It's odd to see new faces, new moves, and new stages in a game you've played literally thousands of times already. SSFIV's big upgrade - bigger than anything EA bangs out in a typical annual update - is damned near finished, right now. Every one of the new characters is already in the game, together with the new stages, modes, and bonus rounds.
Juri, T Hawk, and Dee Jay are all playable when we sit down with the game and behind a character select screen (which Capcom hide when someone new is wheeled out) there are half a dozen more faces to choose from. SSFIV is feature-complete and ready for certification, but there's still a long way to go before the game we play in Capcom's Hammersmith offices is ready for release.
There are the usual technical problems to fix, of course - slowdown on the new stages, animation and lighting glitches, and unfinished moves for some of the newbies. Most importantly, none of the game's existing characters have been rebalanced yet - none have their new moves, damage changes, or miniscule adjustments which will shift the game's balance of power. Guile is still the Guile you know, and Ryu and Ken are still unchanged, and Sagat is still seven feet of pure bastard.
In three months it'll be a different story. The game that ships will be a far beefier package than SFIV, and will address the most obvious imbalances in the game. Sagat will be a little weaker (or at least more interesting to watch), Guile and Vega stronger. Little adjustments will change the way certain moves work or how much damage basic moves do, but the most obvious changes will be the all-new Ultra combos for every character.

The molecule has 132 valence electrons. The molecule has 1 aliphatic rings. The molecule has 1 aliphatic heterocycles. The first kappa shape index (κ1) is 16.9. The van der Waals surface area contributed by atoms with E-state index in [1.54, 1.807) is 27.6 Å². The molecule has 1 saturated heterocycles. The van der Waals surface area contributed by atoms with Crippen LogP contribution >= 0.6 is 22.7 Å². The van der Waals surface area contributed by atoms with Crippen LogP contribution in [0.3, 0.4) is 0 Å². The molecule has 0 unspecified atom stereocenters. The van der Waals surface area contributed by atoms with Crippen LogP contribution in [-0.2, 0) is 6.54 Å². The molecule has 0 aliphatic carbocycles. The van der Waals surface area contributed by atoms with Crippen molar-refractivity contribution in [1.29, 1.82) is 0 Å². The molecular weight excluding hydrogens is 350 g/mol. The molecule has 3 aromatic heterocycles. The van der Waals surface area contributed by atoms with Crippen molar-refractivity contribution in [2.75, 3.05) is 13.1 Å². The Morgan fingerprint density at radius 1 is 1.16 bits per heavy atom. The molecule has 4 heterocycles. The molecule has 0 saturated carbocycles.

Like the new stages, the Ultra combos are something Capcom are keeping quiet about while they drip information into the public domain in their Japanese blog, but it doesn't take a genius to see them in the game we played on a windy day in West London. Look to the Ultra meter and you'll see a 'I' or a 'II' - each representing a different Ultra. Like SFIII you'll pick between two combos before you enter the fight - Guile's Flash Explosion or Sonic Hurricane, for instance - and enter the fight with different tactics based around your choice.
It's not all speculation, of course. That Sonic Hurricane rumour popped up in a leak which smashed Capcom Japan's slow-drip of information and turned it into a flood. Back in September the deluge of fresh information detailed Juri, Dee Jay, and Hawk even before SSFIV had been announced. It exposed the return of the car-smashing and barrel-busting bonus rounds weeks before they were mentioned in the pages of Japanese mag Famitsu and laid out a compelling argument for what's in store for the next few months' worth of reveals.
In the last month Capcom have unveiled Final Fight's Cody and Guy, along with Shoto-punishing Adon, all mentioned in the big, fat leak. That means the likes of Dudley, Makoto, Ibuki, and Arabic grappler Hakan are waiting to be played in the rating-ready build, but it's just Juri, Dee Jay, and T Hawk who are up for discussion right now.
Little changes and a new move or two have made SSFII's Dee Jay and Hawk feel different but it's Juri who makes the biggest impression. She's an undeniably flashy fighter who looks great on-screen and better in motion.
Juri is just a Dragon Punch and an Air Throw away from being a boss-level monster. She has an incredible variety of options in any given situation and with her simple motions and links even lengthy combos emerge easily. Even without messing with Focus Attack Dash Cancels the results of her basic combos are impressive and she's powerful even in the hands of a beginner.